Windows to the Past
Over the past 40 years, Dickinson has witnessed the razing of entire commercial areas and blocks upon blocks of modest houses in Arlington. Mostly, they’ve disappeared one by one.
In the 16 years since he and his wife Ann Tutundjian’76 bought their current home in Arlington, every house within sight of their own has been torn down and replaced, and a large new church went up across the street.
Dickinson explains that real estate in Arlington, located next to the nation’s capital, is so valuable that “gorgeous old houses with old features and fixtures,” go for inflated prices sellers can barely resist. Developers keep ramping up the offers, then buy the homes, demolish them, and build what Dickinson calls “mega-mansions” in their place.
Last February, the average price of a single family detached home in Arlington passed the $1 million mark. Many of these new, larger houses sell for much more—in the $2 to $3 million range.
Rather than chain himself to one of the mature trees in protest (tree canopies are another casualty of the city’s tear-down-and-rebuild mentality), Dickinson responded to the situation with intelligence and artistry.
He grabbed his camera and started documenting what was happening. Without a grand plan, he just kept shooting.
Starting around 1980, he systematically took pictures of individual Arlington houses before a bulldozer tore into them, salvaged a few things with permission, then photographed what came next on the exact same lot: an expansive new home. He’s documented at least 500 instances of this phenomenon, capturing what’s been lost in a visual narrative spanning decades. Last winter, he showed his photos in a public exhibit that attracted national media attention.
Dickinson already had an interest in history when he came to Beloit, but his college experience magnified it. A Beloit Planner, he studied in Sweden and Germany and traveled in Europe for almost a full year. When he returned, he worked with legendary History Professor Bob Irrmann and Dean David Adams to transfer from physics into a major in U.S. history.
“There is a direct line between Beloit and the things I enjoy doing now, and they’re attributable to the great teachers and experiences I had at the college,” he says. “Beloit really emboldened my passion for history.” Dickinson adds that seeing the old Scoville Hall being demolished on campus during the 1973 summer term awakened his awareness and affinity for historic preservation.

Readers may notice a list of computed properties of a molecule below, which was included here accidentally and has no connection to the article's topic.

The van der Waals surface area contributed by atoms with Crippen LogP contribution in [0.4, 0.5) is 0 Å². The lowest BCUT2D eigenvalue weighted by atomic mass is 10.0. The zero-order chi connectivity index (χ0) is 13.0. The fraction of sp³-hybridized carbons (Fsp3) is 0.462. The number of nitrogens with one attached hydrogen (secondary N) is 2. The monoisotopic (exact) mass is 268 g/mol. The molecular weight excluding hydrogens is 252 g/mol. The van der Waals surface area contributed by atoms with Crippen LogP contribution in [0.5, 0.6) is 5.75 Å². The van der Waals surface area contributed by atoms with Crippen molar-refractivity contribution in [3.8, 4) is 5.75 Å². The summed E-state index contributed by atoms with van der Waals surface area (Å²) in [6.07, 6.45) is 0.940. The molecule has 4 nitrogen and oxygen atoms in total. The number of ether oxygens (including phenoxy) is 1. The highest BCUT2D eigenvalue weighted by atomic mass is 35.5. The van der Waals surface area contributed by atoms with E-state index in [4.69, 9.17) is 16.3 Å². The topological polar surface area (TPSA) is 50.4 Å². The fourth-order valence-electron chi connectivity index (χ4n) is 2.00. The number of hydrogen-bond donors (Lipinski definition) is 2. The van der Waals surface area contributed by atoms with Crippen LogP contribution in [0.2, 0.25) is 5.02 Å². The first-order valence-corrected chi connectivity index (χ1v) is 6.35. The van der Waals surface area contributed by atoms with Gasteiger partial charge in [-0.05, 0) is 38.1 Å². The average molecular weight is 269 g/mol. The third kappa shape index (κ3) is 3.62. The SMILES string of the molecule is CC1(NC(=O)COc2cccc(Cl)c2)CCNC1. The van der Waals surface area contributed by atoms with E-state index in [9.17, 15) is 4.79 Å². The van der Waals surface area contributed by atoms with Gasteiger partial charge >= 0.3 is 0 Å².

Now retired from the U.S. Department of Defense, Dickinson started his career as a civilian television producer overseeing training and documentary films for the U.S. Air Force.
But he’s never strayed far from his interests in history.
Once, he and his boss at the Department of Defense discovered that Air Force staff in a California storage facility were making space by pitching old films documenting historic moments, such as President John F. Kennedy addressing graduates at the U.S. Air Force Academy’s commencement, his last such speech. As part of his job, Dickinson intervened to save that and other archival footage from a dumpster, and he helped devise protocols to prevent that kind of culling from happening again.
Even during a short period without a camera while at Beloit, Dickinson not only witnessed but also captured that demolition of the college’s old Scoville Hall. It was a project for Professor of Art Richard Olson’s filmmaking class, and it may be the only such historical record of that event.
Today, in Arlington, Dickinson is still at it, documenting a dramatically changing city.
In 2016, he won a grant from an Arlington arts program that allowed him to share his before-and-after photos more broadly. Called “Windows to the Past: Arlington, Then and Now” it was displayed from November 2018 to January 2019 at the Westover Branch Library.
Dickinson framed his photographs with windows salvaged from the razed homes.
“My intention was to say ‘this is what’s happened over the 40 years I’ve been here,’” he says. “It’s changed the character of this community from one that was diverse and affordable to upper middle and upper class. All the things that make a city a city—little shopping areas, a downtown, a drive-in, mini golf courses. All that is gone.”
These days, Dickinson is also tackling a much more personal historic preservation project from a distance: He’s searching for a partner/investor(s) for the adaptive re-use and repurposing of the T.W. Dickinson and Sons Tobacco warehouse. He inherited the three-story, cream brick building built in 1885 in Edgerton, Wis., when his father died in 1999.
He and a group of Edgerton residents imagine the 13,000 square-foot warehouse becoming a local history museum and event location, which could, among other things, tell the area’s unexpected agricultural story from when it was a tobacco-producing hub. But Dickinson says he’s open to all ideas.
Dickinson’s motivation is not to make a profit, but rather to save this well-built old warehouse from an all-too-familiar fate he’s spent a lifetime documenting.
“I’d like my legacy to be that I was able to do something to transition that building to an enduring and productive second life,” he says.